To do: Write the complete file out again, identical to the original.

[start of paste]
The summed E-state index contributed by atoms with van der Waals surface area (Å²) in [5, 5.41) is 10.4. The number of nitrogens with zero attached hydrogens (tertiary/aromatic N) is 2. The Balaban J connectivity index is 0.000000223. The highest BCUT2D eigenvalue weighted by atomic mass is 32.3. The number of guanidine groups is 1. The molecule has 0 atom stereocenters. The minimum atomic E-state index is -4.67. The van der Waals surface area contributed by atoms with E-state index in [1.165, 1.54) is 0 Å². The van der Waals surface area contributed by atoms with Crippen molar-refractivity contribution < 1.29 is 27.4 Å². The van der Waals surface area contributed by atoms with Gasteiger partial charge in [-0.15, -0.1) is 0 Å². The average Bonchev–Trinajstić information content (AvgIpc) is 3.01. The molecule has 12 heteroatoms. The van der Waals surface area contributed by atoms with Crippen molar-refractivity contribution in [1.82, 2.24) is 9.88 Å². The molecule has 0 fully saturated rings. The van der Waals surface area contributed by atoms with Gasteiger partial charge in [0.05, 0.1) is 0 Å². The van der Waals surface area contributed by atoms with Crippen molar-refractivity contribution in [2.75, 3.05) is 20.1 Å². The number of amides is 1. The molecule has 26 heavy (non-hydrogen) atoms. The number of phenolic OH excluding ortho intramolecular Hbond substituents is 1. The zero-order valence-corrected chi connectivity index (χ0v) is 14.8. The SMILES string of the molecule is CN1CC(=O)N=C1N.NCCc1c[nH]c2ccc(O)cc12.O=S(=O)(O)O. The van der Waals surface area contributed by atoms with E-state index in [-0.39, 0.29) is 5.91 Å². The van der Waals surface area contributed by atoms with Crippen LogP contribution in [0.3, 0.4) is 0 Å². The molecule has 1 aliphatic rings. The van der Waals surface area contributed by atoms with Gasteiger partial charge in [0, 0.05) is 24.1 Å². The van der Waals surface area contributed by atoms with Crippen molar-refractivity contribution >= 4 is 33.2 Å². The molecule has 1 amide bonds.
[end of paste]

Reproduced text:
The summed E-state index contributed by atoms with van der Waals surface area (Å²) in [5, 5.41) is 10.4. The number of nitrogens with zero attached hydrogens (tertiary/aromatic N) is 2. The Balaban J connectivity index is 0.000000223. The highest BCUT2D eigenvalue weighted by atomic mass is 32.3. The number of guanidine groups is 1. The molecule has 0 atom stereocenters. The minimum atomic E-state index is -4.67. The van der Waals surface area contributed by atoms with E-state index in [1.165, 1.54) is 0 Å². The van der Waals surface area contributed by atoms with Crippen molar-refractivity contribution < 1.29 is 27.4 Å². The van der Waals surface area contributed by atoms with Gasteiger partial charge in [-0.15, -0.1) is 0 Å². The average Bonchev–Trinajstić information content (AvgIpc) is 3.01. The molecule has 12 heteroatoms. The van der Waals surface area contributed by atoms with Crippen molar-refractivity contribution in [1.82, 2.24) is 9.88 Å². The molecule has 0 fully saturated rings. The van der Waals surface area contributed by atoms with Gasteiger partial charge in [0.05, 0.1) is 0 Å². The van der Waals surface area contributed by atoms with Crippen molar-refractivity contribution in [2.75, 3.05) is 20.1 Å². The number of amides is 1. The molecule has 26 heavy (non-hydrogen) atoms. The number of phenolic OH excluding ortho intramolecular Hbond substituents is 1. The zero-order valence-corrected chi connectivity index (χ0v) is 14.8. The SMILES string of the molecule is CN1CC(=O)N=C1N.NCCc1c[nH]c2ccc(O)cc12.O=S(=O)(O)O. The van der Waals surface area contributed by atoms with E-state index in [-0.39, 0.29) is 5.91 Å². The van der Waals surface area contributed by atoms with Crippen LogP contribution in [0.3, 0.4) is 0 Å². The molecule has 1 aliphatic rings. The van der Waals surface area contributed by atoms with Gasteiger partial charge in [0, 0.05) is 24.1 Å². The van der Waals surface area contributed by atoms with Crippen molar-refractivity contribution >= 4 is 33.2 Å². The molecule has 1 amide bonds.